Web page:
– The provincial government is now wasting $1 billion annually on debt interest payments.
    – that number will double to $2 billion per year by 2018-19.THAT IS JUST INTEREST!
    – Alberta’s $28.4-billion debt is rolling in at a rate of over $355 EVERY SECOND.
    – Between the last PC government and the ruling NDP, Albertans’ gas taxes have gone up 94.3 per cent in less than two years.
    – expenses are projected to reach a record high of $59.4 billion in 2018-19.
    and MORE

    http://business.financialpost.com/opinion/its-time-to-stop-the-relentless-punishment-of-alberta-taxpayers/wcm/b2db715a-f062-4aad-a969-1119147704da

    Reply
    • David Climenhaga

      August 19th, 2017

      To clarify AL’s comments about me personally, I used to work as a reporter but I do not any more. This is a commentary blog that expresses my distinct personal point of view and those of a few select guests, all of whom are known to me. So it’s a red herring to complain I’m being a lousy journalist by revealing my admitted bias in political matters. As for my being an NDP supporter, I certainly support the government of Rachel Notley over the alternatives, but over my lifetime I have voted for candidates of all major political parties. Indeed, I am so old this list even includes Social Credit! I will leave the technical responses to AL’s numbers to my readers. DJC

      Reply
    • August 19th, 2017

      Al, you raise one of the points I tried to make above. Yes, there is a lot of money going out – but can you cite any project or program that is wasteful, like Ralph Klein using government plane as his personal smoking area? For years Alberta had the lowest tax rate in Canada and no sales tax because we were blessed with oil revenues. Now that those oil revenues have dried up it is time for us to pay tax levels similar to the rest of Canada.

      Reply
    • Ken

      August 28th, 2017

      Quoting an article from the Financial Post written by a Canadian Taxpayers Federation and you lean on David for having a bias? The article may be factually based but has a heavy dose of spin – does a dollar per second number really all that meaningful except for shock value? “Relentless punishment” verges on purple prose!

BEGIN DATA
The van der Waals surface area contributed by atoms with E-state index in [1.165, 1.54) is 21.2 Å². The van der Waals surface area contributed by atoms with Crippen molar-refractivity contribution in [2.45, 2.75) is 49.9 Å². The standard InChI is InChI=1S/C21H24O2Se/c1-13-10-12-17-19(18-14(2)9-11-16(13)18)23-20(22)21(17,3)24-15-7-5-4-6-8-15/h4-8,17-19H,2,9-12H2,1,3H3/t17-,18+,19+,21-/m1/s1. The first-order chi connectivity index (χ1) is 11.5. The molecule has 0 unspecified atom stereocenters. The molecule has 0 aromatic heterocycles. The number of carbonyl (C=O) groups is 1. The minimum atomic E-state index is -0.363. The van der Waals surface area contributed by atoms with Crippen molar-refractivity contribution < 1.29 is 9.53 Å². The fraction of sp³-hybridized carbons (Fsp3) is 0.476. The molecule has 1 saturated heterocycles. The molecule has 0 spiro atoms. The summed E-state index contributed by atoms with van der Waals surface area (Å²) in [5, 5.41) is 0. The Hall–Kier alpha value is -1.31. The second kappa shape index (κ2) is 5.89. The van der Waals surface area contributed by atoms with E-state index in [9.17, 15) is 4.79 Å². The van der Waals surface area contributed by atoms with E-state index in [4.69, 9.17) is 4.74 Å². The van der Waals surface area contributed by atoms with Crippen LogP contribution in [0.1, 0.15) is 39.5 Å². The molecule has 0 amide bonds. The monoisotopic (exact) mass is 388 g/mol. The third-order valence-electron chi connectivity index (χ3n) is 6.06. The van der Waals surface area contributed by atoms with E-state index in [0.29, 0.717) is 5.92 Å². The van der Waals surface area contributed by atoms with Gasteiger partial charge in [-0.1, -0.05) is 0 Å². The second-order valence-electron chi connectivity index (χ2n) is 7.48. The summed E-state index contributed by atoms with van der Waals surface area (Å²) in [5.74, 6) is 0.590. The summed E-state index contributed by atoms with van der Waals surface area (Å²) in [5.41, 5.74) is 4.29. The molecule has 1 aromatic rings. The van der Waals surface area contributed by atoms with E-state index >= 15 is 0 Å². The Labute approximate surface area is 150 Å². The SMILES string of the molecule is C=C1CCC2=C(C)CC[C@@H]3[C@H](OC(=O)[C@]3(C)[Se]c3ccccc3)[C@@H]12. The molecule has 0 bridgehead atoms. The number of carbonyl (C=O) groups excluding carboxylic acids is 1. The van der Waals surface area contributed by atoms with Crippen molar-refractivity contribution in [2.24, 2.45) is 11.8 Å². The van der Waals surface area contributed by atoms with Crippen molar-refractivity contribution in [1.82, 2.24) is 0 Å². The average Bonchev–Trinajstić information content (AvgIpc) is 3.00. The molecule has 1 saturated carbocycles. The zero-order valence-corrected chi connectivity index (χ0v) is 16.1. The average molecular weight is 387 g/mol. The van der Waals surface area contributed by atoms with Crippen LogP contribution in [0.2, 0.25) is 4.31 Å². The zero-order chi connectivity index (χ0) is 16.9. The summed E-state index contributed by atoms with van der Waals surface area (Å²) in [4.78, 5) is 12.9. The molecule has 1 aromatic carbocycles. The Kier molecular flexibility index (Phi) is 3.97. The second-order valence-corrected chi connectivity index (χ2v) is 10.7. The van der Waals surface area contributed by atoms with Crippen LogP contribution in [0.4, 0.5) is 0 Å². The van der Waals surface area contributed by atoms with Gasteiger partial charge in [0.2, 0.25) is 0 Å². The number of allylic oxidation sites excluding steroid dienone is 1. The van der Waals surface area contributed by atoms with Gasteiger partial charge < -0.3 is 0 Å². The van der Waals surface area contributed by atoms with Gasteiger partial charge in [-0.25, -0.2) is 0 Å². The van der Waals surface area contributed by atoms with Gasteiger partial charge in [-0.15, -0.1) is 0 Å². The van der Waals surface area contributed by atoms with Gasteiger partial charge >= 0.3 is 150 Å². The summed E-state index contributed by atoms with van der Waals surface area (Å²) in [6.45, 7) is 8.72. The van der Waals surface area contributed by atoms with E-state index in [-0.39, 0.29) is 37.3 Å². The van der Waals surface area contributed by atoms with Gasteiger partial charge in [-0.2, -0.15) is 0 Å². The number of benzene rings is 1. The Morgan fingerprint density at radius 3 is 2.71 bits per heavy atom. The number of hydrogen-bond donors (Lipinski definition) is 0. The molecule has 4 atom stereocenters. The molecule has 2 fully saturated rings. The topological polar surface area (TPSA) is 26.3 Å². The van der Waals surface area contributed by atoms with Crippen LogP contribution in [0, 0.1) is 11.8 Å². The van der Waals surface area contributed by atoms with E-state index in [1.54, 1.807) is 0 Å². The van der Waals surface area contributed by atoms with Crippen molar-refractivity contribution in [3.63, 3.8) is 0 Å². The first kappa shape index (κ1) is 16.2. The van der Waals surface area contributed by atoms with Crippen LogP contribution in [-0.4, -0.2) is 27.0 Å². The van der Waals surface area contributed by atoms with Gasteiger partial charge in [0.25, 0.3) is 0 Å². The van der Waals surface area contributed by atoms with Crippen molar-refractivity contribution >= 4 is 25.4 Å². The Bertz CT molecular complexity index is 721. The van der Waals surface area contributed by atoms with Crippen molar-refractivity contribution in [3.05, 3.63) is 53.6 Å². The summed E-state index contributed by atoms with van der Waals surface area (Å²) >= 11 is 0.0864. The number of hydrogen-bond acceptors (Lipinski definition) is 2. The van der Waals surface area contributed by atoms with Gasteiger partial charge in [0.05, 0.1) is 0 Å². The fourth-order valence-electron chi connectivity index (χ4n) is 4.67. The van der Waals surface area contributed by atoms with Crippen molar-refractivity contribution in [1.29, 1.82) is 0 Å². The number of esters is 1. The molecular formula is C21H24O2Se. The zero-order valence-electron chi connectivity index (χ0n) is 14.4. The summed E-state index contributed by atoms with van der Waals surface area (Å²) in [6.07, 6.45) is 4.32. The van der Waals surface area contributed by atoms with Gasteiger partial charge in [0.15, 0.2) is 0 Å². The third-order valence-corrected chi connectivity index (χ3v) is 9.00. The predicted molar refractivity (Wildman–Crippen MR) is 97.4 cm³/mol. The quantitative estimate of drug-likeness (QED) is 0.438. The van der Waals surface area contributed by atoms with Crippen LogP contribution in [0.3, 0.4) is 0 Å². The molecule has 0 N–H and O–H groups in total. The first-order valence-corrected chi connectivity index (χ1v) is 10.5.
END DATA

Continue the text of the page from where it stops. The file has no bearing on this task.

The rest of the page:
I’m not an expert on government finances but I’ve done a little reading (lots of Trevor Tombe). For instance, I’ve learned that if Alberta had the tax rates of the next-lowest taxed province, we’d be running a surplus… I’ve learned that the carbon levy is thought by many economists to be a reasonable and fair way to pass on the cost of carbon to consumers. The intent is exactly to increase the price of gas so that consumers alter their behaviour. The NDP method of keeping the carbon levy revenue neutral so it doesn’t become a government cash cow and limits to the impact on low-income families seems laudable. Plus there are many private sector jobs being generated using the grants to home and business owners to take green energy retrofits.
      (By the way, gas TAXES may have gone up, but the price of gas is now lower than when the NDP took office due to market conditions. That’s an example of spin.)

      Reply
  8. Michelle

    August 19th, 2017

    Bob,

    Well argued.

    You made an excellent point with respect to Klein’s history in particular. (which left Alberta with a horrific mess to sort out – and we’re still cleaning up the infrastructure debt created) It is ironic that today, when the economy is down, the conservatives are running about telling us we have to tighten our belts, when this is the ideal time to address those issues.

    Reply
  9. August 20th, 2017

    One of my biggest issues with Jason Kenney and his ilk is that they are always ranting about fiscal conservatism. Don’t get me wrong, I am a fiscal conservative who has supported the Conservative Party in the past.

    My issue is that I feel that Mr. Kenney et al are trying to con me. They keep going on about the terrible socialists, fiscal mismanagement, etc yet I have yet to see them put forward one policy to address the issue. They have no platform.

    I certainly do not agree with everything the Notley Gov’t is doing. BUT, they are doing what they promised to do and their policies are right there out in the open. And the are building some Alberta infrastructure projects that we promised by the Conservatives for years but never delivered.

    So, if UCP want my vote and my support they need to clearly outline their policies, why they are better, etc. Without this, from my perspective, they are not an alternative for my vote. And those policies need to be concrete and not focused on so called social issues to placate the religious right.

    Growing an integrrated and expanded Alberta economy, dealing effectively with Healthcare is fare more important to me that prayer in schools, shutting down LGBQ clubs in schools, or worse trying the resurect policy discussions about issues/legislation that are clearly the purview of the Federal Government or well within Charter rights.

    So far it has been all talk. And talk, as we know, is cheap.

    Reply